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Environmental Professional Blogs
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Blogs and articles written by Chartered Environmentalist (CEnv) and Registered Environmental Technician (REnvTech) registrants, as well as Honorary Fellows of the Society (HonFSE).

 

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Eye of the Beholder - By Andrew Clark CEnv MIEMA

Posted By Andrew Clark CEnv MIEMA, 01 February 2018
Updated: 01 February 2018

“I’d put my money on the sun and solar energy. What a source of power! I hope we don’t have to wait until oil and coal run out before we tackle that” said Thomas Edison, in 1931.


Nearly 90 years on, we’ve made huge progress in global deployment of renewable energy, including solar. However oil and coal still account for around 62% of primary energy consumption, with renewables coming in just shy of 10%. Still a bit of work to do then Mr. Edison.

From a logical point of view it’s hard to deny the case for using renewables instead of their finite fossil friends. Why build dependence on a fuel that will run out?

But at what environmental expense do renewables come? Sure they reduce direct greenhouse gas emissions, and don't deplete finite resources, except in one sense they do. They have to be put somewhere.

"People must feel that the natural world is important and valuable and beautiful and wonderful and an amazement and a pleasure" said Sir David Attenborough, broadcaster and national treasure most recently known for the BBC's 'Blue Planet 2' which seemed to inspire the nation in 2017.

It’s a good point! Due to the nature of renewables however, it’s often by being placed in our most 'beautiful' and 'wonderful' spaces, as Attenborough puts it, they can have maximum output.

The rolling hillside exposed to high winds that turbines can harness, or the open fields which provide a perfect expanse for solar panels to harvest the sun’s rays. Now that is a tricky one from an environmental point of view. Is renewable energy or conservation more important?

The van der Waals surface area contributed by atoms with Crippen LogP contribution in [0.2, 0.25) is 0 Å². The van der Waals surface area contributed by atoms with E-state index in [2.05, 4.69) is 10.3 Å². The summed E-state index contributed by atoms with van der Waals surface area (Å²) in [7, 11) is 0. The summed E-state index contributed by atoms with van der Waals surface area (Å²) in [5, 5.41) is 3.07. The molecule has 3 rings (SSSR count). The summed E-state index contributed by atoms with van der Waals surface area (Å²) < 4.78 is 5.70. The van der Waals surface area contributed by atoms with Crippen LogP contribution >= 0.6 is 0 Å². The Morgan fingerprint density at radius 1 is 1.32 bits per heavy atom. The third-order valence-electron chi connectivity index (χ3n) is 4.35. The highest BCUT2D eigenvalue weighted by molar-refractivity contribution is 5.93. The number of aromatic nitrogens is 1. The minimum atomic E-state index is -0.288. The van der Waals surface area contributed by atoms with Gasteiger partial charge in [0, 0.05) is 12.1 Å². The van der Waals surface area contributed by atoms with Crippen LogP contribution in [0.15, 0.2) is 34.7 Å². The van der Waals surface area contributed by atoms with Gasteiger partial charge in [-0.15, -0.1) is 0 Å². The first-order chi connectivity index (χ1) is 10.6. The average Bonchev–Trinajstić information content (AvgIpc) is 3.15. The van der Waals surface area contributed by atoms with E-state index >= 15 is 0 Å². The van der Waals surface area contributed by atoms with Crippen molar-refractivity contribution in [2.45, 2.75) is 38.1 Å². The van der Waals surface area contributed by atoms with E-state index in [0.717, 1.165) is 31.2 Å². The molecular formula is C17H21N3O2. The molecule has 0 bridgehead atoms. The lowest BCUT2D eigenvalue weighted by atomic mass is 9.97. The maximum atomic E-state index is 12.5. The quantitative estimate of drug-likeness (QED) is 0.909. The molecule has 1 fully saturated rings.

On a recent trip to Iceland, I pondered this conundrum while stood in front of Gullfoss, one of the Country’s most amazing waterfalls. Gullfoss has almost been used for hydro power in the past.

Photo credit: Andrew Clarke, Some Green Guy. Location: Gullfoss, Iceland.

I’d like to think even the most committed renewables advocate would have some regret at the thought of such plans going ahead, given the detriment it would have to such an awe inspiring natural feature.

But Iceland is truly unique as the only country which sources 100% of its electricity and heat from renewables already, only using fossil fuel as back-up.

It wasn’t just its abundant resources in relation to its small population that motivated this transition. For Iceland the risks, given its remoteness, of energy insecurity and exposure to price volatility were too high. Also the cost of creating a national energy grid didn't make sense. Decentralised energy independence does makes sense, and is practically possible.

So what’s the lesson, this got me thinking…

There is an imperative to preserve our natural world, and we should do as little damage to it as possible while providing energy. But my gut says the greater need is to get off the fossil addiction.

If we don't, that's where way more damage to the natural world will accumulate down the line.

To echo Tomas Edison, I hope we tackle this way before fossil fuels run out. That is the lesson from Iceland, sometimes we need to view the risk as a bigger driver to act, rather than the opportunity. The longer we consider it an optional opportunity, the less choice we have.

For more blogs by Andrew, please visit somegreenguy.com »


This blog is intended to share opinion for informational purposes only, not to provide advice or represent any organisation. Facts and figures are accurate to the best of my knowledge but should not be relied upon.